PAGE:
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'X' Marks the Spot

THE NAUTICAL CHART: A Novel of Suspense, By Arturo Perez-Reverte, Translated from the Spanish by Margaret Sayers Peden, Harcourt: 466 pp., $26

January 06, 2002|JOHN BALZAR

All ahead, easy. Make for the Mediterranean. For adventure. Love. Mystery. Treasure. Betrayal. What a lovely, well-rounded and distinctive novel to lure us from troubled shores. In "The Nautical Chart," Spain's best-selling author Arturo Perez- Reverte has composed a contemporary and thoughtful suspense story of a seaman's happenstance, a woman's obsession and a desperate voyage by Jesuits that occurred 232 years earlier.

I say "composed" not just in the literary but in the musical sense of the word. This is a novel that reads ingeniously like jazz sounds, sometimes holding on to its thoughts for an extra syncopated beat, playing with them, digressing and then advancing unhurried. Early in his story, Perez-Reverte prepares the reader for the tempo to follow. Heaved ashore by bad luck, merchant sailor Coy, whose story this is, kills time in a mildewed room in Barcelona. From a Walkman, he listens to music: " ... (I)n which the bass had been sliding sweetly, the trumpet of Miles Davis came in with his historic two note solo--the second an octave lower than the first--and Coy, suspended in that empty space, was waiting for the liberating release, the unique percussion beat, the reverberation of the cymbal and the drumrolls smoothing the slow, inevitable, amazing path for the trumpet."

"The Nautical Chart" thus plays rings around its own story of sunken treasure--a New World cargo so inexplicably important that Jesuits hoped it would prevent their expulsion from Spain in the religious intrigues of the 18th century. Pursuing the shipwreck is the beguiling, mystifying Tanger Soto, a historian at Madrid's Naval Museum. Pursuing the lovely Ms. Soto is the sailor-without-a-ship, fish-out-of-water Coy, who is in a melancholy "Conrad" phase of his life, previously having lived "Melville" and "Stevenson" phases.

Pursuing them both is a professional treasure hunter who won't quite fit into the villain's stereotype; and lurking in the shadows is an Argentine dwarf with something up his sleeve. Late in the story, a first-person narrator unexpectedly steps forth--a development that furthers the story in less arresting fashion than it might sound here, owing entirely to Perez-Reverte's command of his tale and a cracking good translation by Margaret Sayers Peden.

Perez-Reverte, whose four previous novels translated into English earned him international standing, still does not quite stand on his own in this country. Almost every mention strives to link him to some writer of greater renown--a disagreeable habit in publishing, which serves neither reader nor author. So to clarify, Perez-Reverte is not the searching moralist of Conrad nor is he the swashbuckler of Patrick O'Brian. One might stretch and find an echo of Dashiell Hammett in "The Nautical Chart," if you could imagine Hammett writing to the beat of jazz.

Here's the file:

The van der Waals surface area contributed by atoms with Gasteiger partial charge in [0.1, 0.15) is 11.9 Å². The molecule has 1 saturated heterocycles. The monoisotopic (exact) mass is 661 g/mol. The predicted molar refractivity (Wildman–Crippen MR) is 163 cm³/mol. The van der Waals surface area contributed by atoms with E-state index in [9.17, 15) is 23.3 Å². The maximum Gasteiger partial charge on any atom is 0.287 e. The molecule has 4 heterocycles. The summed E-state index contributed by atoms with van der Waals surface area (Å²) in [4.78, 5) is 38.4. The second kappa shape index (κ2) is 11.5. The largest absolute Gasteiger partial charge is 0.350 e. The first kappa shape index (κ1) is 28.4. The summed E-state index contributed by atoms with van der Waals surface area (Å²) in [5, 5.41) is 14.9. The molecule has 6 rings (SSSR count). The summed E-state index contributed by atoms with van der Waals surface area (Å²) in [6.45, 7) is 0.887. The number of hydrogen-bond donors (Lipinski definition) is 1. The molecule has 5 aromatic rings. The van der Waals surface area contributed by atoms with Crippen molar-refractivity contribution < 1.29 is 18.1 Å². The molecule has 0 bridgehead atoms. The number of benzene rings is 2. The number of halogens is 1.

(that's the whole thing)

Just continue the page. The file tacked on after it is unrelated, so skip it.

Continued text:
What these comparisons serve to say, however, is that Perez- Reverte has written a mystery, but he is not a mystery writer of the bookseller's genre. Neither is his Coy a stylized mystery character. He is a sailor--impulsive, lovelorn and bearing the stoicism and sacrificial gloom of a man whose wake has been crossed by nature's caprice and no doubt will be again. Soto is the enigma at the core of this mystery, a daydreamer and a schemer who reveals herself slowly and never quite entirely. She uses her beauty, and guards against the advances it invites, manipulatively. She is, in short, just the kind of doom that a sailor cannot resist, any more than he can resist the enticement of another voyage and another risk.

A significant, but not overpowering, portion of this book explores the mysteries of navigation. These passages are not action adventure but historical adventure. With compass and an ancient atlas, plus old maritime records and the recorded story of a survivor from the lost Jesuit brig Dei Gloria, Coy and Soto labor to reconcile the 18th century understanding of the ocean with the millimeter precision of modern charting, hoping to fathom the Jesuits' fatal battle with a corsair and plot the ship's resting place. Sailing, scuba diving, fist-fighting, hard drinking and a dollop of lovers' passion drive the story offshore. By today's high-tech standards, this deep-sea part of the treasure hunt is a rather amateurish affair, but nonetheless engaging search for the needle in the haystack. And, by the way, Coy should know better: Wounds do not heal faster at sea.

Again, this is jazz, not hard rock or bubble-gum pop. "The Nautical Chart" is a sea story--told as a sailor might, off duty on the deck of his ship. With appreciation for character and detail. With keen command of pacing and no need to rush. You may have the same sensation I did: From time to time, I could feel Perez-Reverte peering out of the pages of his own book. Like any good storyteller, writer or musician, he makes eye contact to be certain that he's got hold of you. Because, my friends, down there on the bottom of the ocean is ... "something too important to hand over without a fight."

*

John Balzar is a Times columnist.

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